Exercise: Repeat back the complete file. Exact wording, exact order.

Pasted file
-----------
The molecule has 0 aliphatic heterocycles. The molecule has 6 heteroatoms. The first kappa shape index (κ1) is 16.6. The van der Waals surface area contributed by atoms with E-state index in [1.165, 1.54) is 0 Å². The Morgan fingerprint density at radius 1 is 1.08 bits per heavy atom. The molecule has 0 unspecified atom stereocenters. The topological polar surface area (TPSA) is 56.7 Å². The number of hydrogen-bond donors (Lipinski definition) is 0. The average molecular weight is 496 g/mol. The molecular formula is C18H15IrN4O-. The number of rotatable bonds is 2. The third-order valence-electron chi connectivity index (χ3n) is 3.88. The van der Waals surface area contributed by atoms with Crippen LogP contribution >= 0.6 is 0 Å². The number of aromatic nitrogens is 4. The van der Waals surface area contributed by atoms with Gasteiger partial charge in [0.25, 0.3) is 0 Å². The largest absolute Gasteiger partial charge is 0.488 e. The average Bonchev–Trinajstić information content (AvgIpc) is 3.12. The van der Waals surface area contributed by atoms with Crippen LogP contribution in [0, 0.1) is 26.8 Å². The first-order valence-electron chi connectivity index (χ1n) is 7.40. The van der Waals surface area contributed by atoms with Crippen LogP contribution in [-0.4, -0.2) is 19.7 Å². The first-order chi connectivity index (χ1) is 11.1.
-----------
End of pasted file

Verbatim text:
The molecule has 0 aliphatic heterocycles. The molecule has 6 heteroatoms. The first kappa shape index (κ1) is 16.6. The van der Waals surface area contributed by atoms with E-state index in [1.165, 1.54) is 0 Å². The Morgan fingerprint density at radius 1 is 1.08 bits per heavy atom. The molecule has 0 unspecified atom stereocenters. The topological polar surface area (TPSA) is 56.7 Å². The number of hydrogen-bond donors (Lipinski definition) is 0. The average molecular weight is 496 g/mol. The molecular formula is C18H15IrN4O-. The number of rotatable bonds is 2. The third-order valence-electron chi connectivity index (χ3n) is 3.88. The van der Waals surface area contributed by atoms with Crippen LogP contribution >= 0.6 is 0 Å². The number of aromatic nitrogens is 4. The van der Waals surface area contributed by atoms with Gasteiger partial charge in [0.25, 0.3) is 0 Å². The largest absolute Gasteiger partial charge is 0.488 e. The average Bonchev–Trinajstić information content (AvgIpc) is 3.12. The van der Waals surface area contributed by atoms with Crippen LogP contribution in [0, 0.1) is 26.8 Å². The first-order valence-electron chi connectivity index (χ1n) is 7.40. The van der Waals surface area contributed by atoms with Crippen LogP contribution in [-0.4, -0.2) is 19.7 Å². The first-order chi connectivity index (χ1) is 11.1.